Sabres continue to rattle in Egypt ahead of next year’s fresh elections. On this occasion the strife is regional, between Egypt and Turkey. On 23rd November, the Turkish ambassador was sent back from Cairo.
The diplomatic incident comes amid worsening tensions between the two countries, and a holistic shift in Egypt’s international relations.
Egypt’s arms deal with Russia and China has taken more media attention recently. Commonly thought to be a sign of an eastward shift of Egypt’s allegiances, these deals came shortly after souring relations with the US.
The US has been keen to show its distance to the Egyptian Military. This has followed alleged human right’s abuses and the removal of the democratically elected Muslim Brotherhood in June.
Russia and China are enthusiastic about gaining influence over a region that, until the Arab Spring, was largely allied with US. The US had close ties with most of the pre-Spring regimes. Egypt received over $1bn in military funding from the US.
The recent development between Egypt and Turkey is one of the regions less well-publicised conflicts.
Egypt and Turkey are nations cut from the same cloth. Dominated by military strongmen seeking Egypt and Turkey’s modern history display startlingly similarities.
In Egypt Gamal Abdul Nasser, the leader of a rebel officer movement took control of the country in 1952. Nasser instituted a range of reforms, promoting industrialisation and secularism. Nasser was in part inspired by Mustafa Kemal Atatürk, a Turkish army officer who established his nation’s independence. Atatürk also promoted industrialisation and secularism. Their corrupt successors and growing Islamist movements challenged both strongmen’s achievements. Whilst paving the way for modernisation, Nasser and Atatürk’s legacy is the current crisis. The limitations of there reforms led to the power of the Islamists and the modern day protest movements.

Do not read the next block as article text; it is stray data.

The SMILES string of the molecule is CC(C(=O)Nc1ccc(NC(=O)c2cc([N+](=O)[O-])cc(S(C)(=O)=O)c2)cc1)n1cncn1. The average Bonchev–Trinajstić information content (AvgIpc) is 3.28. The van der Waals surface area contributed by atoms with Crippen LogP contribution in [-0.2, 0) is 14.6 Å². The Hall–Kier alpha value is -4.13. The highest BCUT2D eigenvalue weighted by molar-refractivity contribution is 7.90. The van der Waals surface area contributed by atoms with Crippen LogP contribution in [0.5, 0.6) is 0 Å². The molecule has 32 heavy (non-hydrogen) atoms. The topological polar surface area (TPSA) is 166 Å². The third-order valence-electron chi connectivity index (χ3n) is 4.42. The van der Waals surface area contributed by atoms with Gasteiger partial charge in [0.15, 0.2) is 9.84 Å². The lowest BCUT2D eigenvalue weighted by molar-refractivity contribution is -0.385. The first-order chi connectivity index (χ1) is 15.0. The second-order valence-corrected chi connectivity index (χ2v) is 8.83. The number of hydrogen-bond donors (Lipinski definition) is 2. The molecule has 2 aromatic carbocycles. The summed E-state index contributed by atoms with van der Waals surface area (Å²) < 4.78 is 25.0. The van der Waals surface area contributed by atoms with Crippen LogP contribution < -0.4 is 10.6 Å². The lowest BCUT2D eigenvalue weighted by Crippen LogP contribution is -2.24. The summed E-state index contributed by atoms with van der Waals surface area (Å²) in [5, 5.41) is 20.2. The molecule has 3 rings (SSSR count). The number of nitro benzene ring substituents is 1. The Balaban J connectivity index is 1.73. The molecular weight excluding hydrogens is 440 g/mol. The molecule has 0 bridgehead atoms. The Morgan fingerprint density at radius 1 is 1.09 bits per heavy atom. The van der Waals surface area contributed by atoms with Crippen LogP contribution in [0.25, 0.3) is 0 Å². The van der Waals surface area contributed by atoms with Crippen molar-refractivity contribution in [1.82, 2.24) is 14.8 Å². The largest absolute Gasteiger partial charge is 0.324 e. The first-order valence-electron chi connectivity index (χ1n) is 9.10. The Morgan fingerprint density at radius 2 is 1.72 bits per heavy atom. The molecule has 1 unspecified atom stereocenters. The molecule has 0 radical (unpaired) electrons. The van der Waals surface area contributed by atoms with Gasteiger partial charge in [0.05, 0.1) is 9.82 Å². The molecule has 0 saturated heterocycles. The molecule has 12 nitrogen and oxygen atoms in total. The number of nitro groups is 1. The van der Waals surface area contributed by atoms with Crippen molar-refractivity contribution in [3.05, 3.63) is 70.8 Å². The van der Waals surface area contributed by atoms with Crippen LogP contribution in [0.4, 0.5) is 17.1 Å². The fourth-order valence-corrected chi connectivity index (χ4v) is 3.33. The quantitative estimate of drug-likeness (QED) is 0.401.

Recently, both nations have experienced a power struggle between their pragmatic military, the entrenched Islamists, and beleaguered protestors. Instability of the past few years have seen huge demonstrations, coups, and widespread violence. Both have seen a strong Islamist growth, and ultimately Islamist governance.
In Egypt the military wrestled back power from the Islamists, through the “Tamarod” or “Rebellion” protest movement. In Turkey many of the key military officials have been removed and put on trial. This shrewd move of the Islamists came after years of military intervention in Turkish politics. The military’s list of interventions includes multiple coups in republic’s history.
Turkey experienced its own civil strife in June this year. Protests began over the redevelopment of Istanbul’s Taksim Park, something that now seems relatively trivial. Protests spread with lightning speed. Within days strikes had been called, there were rolling street battles, and much of Istanbul was under control of the protest movement.
However Islamist PM Erdoğan clung to power. The police won a war of attrition with protestors. The protestors were dislodged and marginalised, for now.
The rift between Egypt and Turkey represents the internal tensions of the region. It also illustrates the ideological conflict and desire for ideological leadership in the Muslim world. In short these governments loath each other because they represent differing perspective on the direction the region should take. Each government has shown they will defend their perspective with violence.
On one side are the Islamists, such as Morsi and Erdoğan. These linked groups are powerful and determined. They are also incredibly rich, with claims they have hands on capital worth billions of pounds.
On the other side is General Sisi, representing the military strongmen, nationalistic, secular, though men who have fluctuated ideologically. These militaries see themselves as their nations guide.
In the middle are huge swathes of the Egyptian and Turkish populations. Youth protestors and trade unions take the lead. In Egypt many people got what they wanted with the removal of Morsi and the Islamists. In Turkey, the June uprising was slowly beaten back. In Turkey the military didn’t either lend their support or use the opportunity to reassert themselves. In Egypt the military did. Now they are in the saddle. The Islamists languish in overcrowded jails, awaiting trumped up jail sentences.
The diplomatic incident, which saw the Turkey’s representative in Cairo removed, is unlikely to be the last public expression of the internal tensions of Egypt and Turkey. With fresh Egyptian elections next year, and grievances unresolved, the drama is unlikely to end. The expression of the conflict is likely to be on a different stage.
What the diplomatic incident showed was that the conflict between the different forces in the region can emerge almost anywhere. Previously, the conflict’s stage on Egyptian and Turkish streets and workplaces. The tensions between the military, the Islamists, and the protestors could erupt anywhere.
BY: Dan Durcan